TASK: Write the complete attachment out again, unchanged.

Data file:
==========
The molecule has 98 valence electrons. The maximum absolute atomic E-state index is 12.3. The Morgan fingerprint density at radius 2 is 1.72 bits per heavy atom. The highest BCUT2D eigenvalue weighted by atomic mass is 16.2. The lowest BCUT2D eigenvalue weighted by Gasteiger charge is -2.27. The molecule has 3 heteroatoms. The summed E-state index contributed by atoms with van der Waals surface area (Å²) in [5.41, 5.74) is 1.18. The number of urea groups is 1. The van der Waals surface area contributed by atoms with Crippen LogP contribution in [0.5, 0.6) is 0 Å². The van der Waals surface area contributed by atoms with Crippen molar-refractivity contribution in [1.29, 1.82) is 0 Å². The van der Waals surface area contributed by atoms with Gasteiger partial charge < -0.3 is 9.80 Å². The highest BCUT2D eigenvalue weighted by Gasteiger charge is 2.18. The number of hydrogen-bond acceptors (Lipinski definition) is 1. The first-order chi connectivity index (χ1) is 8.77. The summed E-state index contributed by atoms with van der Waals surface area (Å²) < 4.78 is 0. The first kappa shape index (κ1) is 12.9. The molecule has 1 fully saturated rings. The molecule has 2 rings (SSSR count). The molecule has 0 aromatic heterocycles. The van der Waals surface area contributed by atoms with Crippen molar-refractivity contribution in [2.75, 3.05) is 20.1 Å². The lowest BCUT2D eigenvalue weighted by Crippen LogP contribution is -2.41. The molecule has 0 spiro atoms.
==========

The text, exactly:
The molecule has 98 valence electrons. The maximum absolute atomic E-state index is 12.3. The Morgan fingerprint density at radius 2 is 1.72 bits per heavy atom. The highest BCUT2D eigenvalue weighted by atomic mass is 16.2. The lowest BCUT2D eigenvalue weighted by Gasteiger charge is -2.27. The molecule has 3 heteroatoms. The summed E-state index contributed by atoms with van der Waals surface area (Å²) in [5.41, 5.74) is 1.18. The number of urea groups is 1. The van der Waals surface area contributed by atoms with Crippen LogP contribution in [0.5, 0.6) is 0 Å². The van der Waals surface area contributed by atoms with Crippen molar-refractivity contribution in [1.29, 1.82) is 0 Å². The van der Waals surface area contributed by atoms with Gasteiger partial charge < -0.3 is 9.80 Å². The highest BCUT2D eigenvalue weighted by Gasteiger charge is 2.18. The number of hydrogen-bond acceptors (Lipinski definition) is 1. The first-order chi connectivity index (χ1) is 8.77. The summed E-state index contributed by atoms with van der Waals surface area (Å²) < 4.78 is 0. The first kappa shape index (κ1) is 12.9. The molecule has 1 fully saturated rings. The molecule has 2 rings (SSSR count). The molecule has 0 aromatic heterocycles. The van der Waals surface area contributed by atoms with Crippen molar-refractivity contribution in [2.75, 3.05) is 20.1 Å². The lowest BCUT2D eigenvalue weighted by Crippen LogP contribution is -2.41. The molecule has 0 spiro atoms.